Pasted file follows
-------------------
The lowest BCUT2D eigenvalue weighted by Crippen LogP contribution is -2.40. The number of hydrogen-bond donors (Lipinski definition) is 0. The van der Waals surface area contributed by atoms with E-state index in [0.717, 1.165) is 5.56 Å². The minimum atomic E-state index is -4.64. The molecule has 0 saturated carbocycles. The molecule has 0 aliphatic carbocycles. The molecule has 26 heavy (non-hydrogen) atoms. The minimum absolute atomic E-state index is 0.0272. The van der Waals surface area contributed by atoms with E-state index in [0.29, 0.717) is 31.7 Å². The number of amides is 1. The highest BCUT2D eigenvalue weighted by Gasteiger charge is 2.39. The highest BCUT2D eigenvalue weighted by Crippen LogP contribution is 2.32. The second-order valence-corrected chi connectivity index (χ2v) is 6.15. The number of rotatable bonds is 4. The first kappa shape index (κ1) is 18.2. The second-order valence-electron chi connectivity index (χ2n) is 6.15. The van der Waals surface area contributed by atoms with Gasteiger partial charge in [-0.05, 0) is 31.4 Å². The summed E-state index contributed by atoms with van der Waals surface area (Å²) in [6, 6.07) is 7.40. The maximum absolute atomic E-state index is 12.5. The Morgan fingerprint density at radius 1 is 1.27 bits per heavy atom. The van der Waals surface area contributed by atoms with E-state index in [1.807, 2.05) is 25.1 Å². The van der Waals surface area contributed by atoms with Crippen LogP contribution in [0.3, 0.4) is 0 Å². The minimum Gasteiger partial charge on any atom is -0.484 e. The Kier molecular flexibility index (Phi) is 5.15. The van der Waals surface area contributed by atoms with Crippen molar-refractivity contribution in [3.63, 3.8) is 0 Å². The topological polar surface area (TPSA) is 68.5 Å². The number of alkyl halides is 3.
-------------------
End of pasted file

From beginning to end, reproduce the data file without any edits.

The lowest BCUT2D eigenvalue weighted by Crippen LogP contribution is -2.40. The number of hydrogen-bond donors (Lipinski definition) is 0. The van der Waals surface area contributed by atoms with E-state index in [0.717, 1.165) is 5.56 Å². The minimum atomic E-state index is -4.64. The molecule has 0 saturated carbocycles. The molecule has 0 aliphatic carbocycles. The molecule has 26 heavy (non-hydrogen) atoms. The minimum absolute atomic E-state index is 0.0272. The van der Waals surface area contributed by atoms with E-state index in [0.29, 0.717) is 31.7 Å². The number of amides is 1. The highest BCUT2D eigenvalue weighted by Gasteiger charge is 2.39. The highest BCUT2D eigenvalue weighted by Crippen LogP contribution is 2.32. The second-order valence-corrected chi connectivity index (χ2v) is 6.15. The number of rotatable bonds is 4. The first kappa shape index (κ1) is 18.2. The second-order valence-electron chi connectivity index (χ2n) is 6.15. The van der Waals surface area contributed by atoms with Gasteiger partial charge in [-0.05, 0) is 31.4 Å². The summed E-state index contributed by atoms with van der Waals surface area (Å²) in [6, 6.07) is 7.40. The maximum absolute atomic E-state index is 12.5. The Morgan fingerprint density at radius 1 is 1.27 bits per heavy atom. The van der Waals surface area contributed by atoms with E-state index in [1.807, 2.05) is 25.1 Å². The van der Waals surface area contributed by atoms with Crippen LogP contribution in [0.3, 0.4) is 0 Å². The minimum Gasteiger partial charge on any atom is -0.484 e. The Kier molecular flexibility index (Phi) is 5.15. The van der Waals surface area contributed by atoms with Crippen molar-refractivity contribution in [3.63, 3.8) is 0 Å². The topological polar surface area (TPSA) is 68.5 Å². The number of alkyl halides is 3.